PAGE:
The views expressed herein have not been approved by the House of Delegates or the Board of Governors of the American Bar Association, and accordingly, should not be construed as representing the policy of the American Bar Association.
Montgomery v. Louisiana, No. 14-280 (U.S. Jan. 25, 2016).
Montgomery, a man convicted in 1963 at age 17 for killing a police officer in Louisiana sought state collateral relief following the U.S. Supreme Court’s ruling in Miller v. Alabama, 567 U.S. __ (2012). Miller held that mandatory life without parole sentences for juvenile homicide offenders violated the Eighth Amendment’s prohibition against cruel and unusual punishment.
Montgomery argued that Miller rendered his mandatory life without parole sentence illegal. The Louisiana trial court denied Montgomery’s motion, and the Louisiana Supreme Court dismissed his appeal based on its prior ruling that Miller does not apply retroactively to cases in state collateral review.
The U.S. Supreme Court agreed to review the case to determine if its holding in Miller applies retroactively to juveniles whose convictions and sentences were final when Miller was decided.
In a 6-3 decision, Justice Kennedy wrote “A penalty imposed pursuant to an unconstitutional law is no less void because the prisoner’s sentence became final before the law was held unconstitutional. There is no grandfather clause that permits States to enforce punishments the Constitution forbids.”
In finding Miller’s ruling applies retroactively, the Court explained that when prisoners are permitted to challenge their convictions in state collateral court proceedings, “states cannot refuse to give retroactive effect to a substantive constitutional right that determines the outcome of that challenge.”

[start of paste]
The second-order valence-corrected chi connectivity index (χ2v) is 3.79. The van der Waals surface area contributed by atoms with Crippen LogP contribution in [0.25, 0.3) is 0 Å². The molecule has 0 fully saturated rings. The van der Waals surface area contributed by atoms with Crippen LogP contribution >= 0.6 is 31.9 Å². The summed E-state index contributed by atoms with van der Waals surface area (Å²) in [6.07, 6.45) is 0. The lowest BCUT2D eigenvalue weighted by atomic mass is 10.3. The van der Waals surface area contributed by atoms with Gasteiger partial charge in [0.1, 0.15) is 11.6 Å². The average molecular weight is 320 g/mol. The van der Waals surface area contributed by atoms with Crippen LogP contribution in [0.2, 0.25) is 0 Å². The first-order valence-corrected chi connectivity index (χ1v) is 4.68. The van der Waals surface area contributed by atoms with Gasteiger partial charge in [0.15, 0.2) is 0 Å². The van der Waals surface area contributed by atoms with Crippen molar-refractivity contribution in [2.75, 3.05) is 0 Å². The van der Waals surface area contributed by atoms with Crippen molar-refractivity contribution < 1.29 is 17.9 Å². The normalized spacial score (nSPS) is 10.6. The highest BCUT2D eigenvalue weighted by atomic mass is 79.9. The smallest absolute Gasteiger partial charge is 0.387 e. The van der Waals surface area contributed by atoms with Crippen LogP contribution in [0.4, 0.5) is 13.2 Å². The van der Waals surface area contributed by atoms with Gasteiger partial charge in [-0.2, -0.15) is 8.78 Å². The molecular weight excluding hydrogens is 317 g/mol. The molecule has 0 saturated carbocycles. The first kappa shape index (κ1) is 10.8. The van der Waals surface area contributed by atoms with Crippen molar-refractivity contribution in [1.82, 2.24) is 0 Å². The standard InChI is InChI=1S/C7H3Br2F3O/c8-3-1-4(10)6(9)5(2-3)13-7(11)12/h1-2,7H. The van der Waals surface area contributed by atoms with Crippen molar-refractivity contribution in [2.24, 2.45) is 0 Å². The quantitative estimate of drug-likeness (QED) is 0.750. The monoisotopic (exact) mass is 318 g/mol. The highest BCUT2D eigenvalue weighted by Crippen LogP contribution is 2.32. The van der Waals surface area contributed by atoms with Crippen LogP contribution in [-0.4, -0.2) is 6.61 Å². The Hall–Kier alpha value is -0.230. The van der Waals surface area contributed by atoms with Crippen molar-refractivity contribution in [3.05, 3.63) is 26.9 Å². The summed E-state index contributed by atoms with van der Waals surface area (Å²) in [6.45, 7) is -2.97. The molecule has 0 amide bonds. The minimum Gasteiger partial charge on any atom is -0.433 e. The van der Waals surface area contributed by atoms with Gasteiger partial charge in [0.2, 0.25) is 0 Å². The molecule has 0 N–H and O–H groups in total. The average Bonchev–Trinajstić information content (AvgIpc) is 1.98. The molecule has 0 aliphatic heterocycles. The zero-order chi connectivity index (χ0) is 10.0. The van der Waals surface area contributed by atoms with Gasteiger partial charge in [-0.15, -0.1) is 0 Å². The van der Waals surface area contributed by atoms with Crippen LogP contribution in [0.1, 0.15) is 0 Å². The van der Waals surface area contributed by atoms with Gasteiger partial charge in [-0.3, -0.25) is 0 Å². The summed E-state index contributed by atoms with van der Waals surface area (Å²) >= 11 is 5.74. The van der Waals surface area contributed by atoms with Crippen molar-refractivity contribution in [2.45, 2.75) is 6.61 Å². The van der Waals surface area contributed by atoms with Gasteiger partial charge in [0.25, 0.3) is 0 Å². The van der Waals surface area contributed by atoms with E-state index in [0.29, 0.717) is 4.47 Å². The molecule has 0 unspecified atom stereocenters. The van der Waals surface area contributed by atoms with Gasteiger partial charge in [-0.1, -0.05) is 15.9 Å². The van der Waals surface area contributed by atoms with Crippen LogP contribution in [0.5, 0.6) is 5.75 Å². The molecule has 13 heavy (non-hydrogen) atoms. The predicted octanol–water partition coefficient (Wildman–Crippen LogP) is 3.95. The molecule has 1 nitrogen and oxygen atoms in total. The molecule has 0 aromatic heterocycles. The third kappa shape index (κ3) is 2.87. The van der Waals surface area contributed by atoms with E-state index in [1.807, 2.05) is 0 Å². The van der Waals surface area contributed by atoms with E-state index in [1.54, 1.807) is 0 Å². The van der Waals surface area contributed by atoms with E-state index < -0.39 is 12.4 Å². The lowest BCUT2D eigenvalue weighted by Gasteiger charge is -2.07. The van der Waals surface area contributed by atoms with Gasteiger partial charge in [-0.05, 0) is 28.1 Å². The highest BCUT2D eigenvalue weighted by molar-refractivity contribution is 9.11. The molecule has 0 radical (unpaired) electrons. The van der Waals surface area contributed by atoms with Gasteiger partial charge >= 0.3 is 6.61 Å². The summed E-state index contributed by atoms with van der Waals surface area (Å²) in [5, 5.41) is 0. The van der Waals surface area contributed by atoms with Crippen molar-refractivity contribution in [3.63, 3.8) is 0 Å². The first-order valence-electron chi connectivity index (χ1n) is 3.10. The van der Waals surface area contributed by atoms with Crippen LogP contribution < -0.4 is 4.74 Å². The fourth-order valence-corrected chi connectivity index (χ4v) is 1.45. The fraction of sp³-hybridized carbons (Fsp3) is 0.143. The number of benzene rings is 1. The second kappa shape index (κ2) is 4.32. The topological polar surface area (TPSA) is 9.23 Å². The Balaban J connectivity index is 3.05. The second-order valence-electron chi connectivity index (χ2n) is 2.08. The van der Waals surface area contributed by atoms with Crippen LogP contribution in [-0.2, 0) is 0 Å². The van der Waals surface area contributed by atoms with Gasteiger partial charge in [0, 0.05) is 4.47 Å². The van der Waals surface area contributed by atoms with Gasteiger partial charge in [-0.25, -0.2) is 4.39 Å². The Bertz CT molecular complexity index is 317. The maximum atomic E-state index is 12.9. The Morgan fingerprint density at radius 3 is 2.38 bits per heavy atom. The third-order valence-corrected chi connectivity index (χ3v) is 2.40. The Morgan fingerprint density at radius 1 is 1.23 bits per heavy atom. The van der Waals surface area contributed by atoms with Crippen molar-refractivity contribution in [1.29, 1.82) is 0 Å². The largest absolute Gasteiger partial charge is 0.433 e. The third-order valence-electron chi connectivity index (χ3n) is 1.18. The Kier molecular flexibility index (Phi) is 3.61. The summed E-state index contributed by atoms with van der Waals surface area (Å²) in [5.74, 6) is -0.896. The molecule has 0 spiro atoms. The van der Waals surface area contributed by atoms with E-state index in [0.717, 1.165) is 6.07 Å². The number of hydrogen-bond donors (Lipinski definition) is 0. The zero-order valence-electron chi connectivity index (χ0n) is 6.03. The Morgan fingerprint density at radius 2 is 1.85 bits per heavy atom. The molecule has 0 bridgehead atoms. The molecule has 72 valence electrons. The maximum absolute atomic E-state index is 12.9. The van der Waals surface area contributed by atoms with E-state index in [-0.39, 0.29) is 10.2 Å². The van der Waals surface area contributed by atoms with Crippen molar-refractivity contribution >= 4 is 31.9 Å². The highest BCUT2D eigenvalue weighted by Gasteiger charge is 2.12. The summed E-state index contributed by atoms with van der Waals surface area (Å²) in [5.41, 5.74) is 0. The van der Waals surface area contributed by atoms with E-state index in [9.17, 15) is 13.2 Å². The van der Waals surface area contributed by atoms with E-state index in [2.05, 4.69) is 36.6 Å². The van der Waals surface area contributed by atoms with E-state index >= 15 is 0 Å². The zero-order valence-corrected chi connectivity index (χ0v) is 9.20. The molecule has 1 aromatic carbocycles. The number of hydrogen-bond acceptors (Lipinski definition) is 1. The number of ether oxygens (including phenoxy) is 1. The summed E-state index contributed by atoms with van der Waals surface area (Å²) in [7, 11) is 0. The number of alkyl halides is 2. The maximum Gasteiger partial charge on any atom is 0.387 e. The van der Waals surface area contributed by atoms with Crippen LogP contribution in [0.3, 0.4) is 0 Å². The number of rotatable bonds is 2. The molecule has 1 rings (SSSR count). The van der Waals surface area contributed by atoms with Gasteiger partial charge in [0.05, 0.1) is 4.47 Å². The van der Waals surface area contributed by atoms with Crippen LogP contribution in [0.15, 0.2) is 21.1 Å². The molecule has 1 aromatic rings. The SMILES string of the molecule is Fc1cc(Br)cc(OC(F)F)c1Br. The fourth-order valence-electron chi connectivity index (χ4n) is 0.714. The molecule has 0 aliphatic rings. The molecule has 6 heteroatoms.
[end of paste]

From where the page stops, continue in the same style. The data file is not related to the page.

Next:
The Court determined that Miller announced a new substantive rule that must be applied retroactively under the Constitution. Miller’s conclusion that a sentence to life without parole is disproportionate for many juvenile offenders creates a risk that many are being held in violation of the Constitution, according to the Court.
Kennedy said the ruling does not require states to re-litigate sentences or convictions in every juvenile case. “The opportunity for release will be afforded to those who demonstrate the truth of Miller’s central intuition—that children who commit even heinous crimes are capable of change.” Prisoners who have not shown an ability to reform will continue to serve life sentences.
Kennedy stressed that “…prisoners like Montgomery must be given the opportunity to show their crime did not reflect irreparable corruption; and, if it did not, their hope for some years of life outside prison walls must be restored.”
—Claire Chiamulera, CLP Editor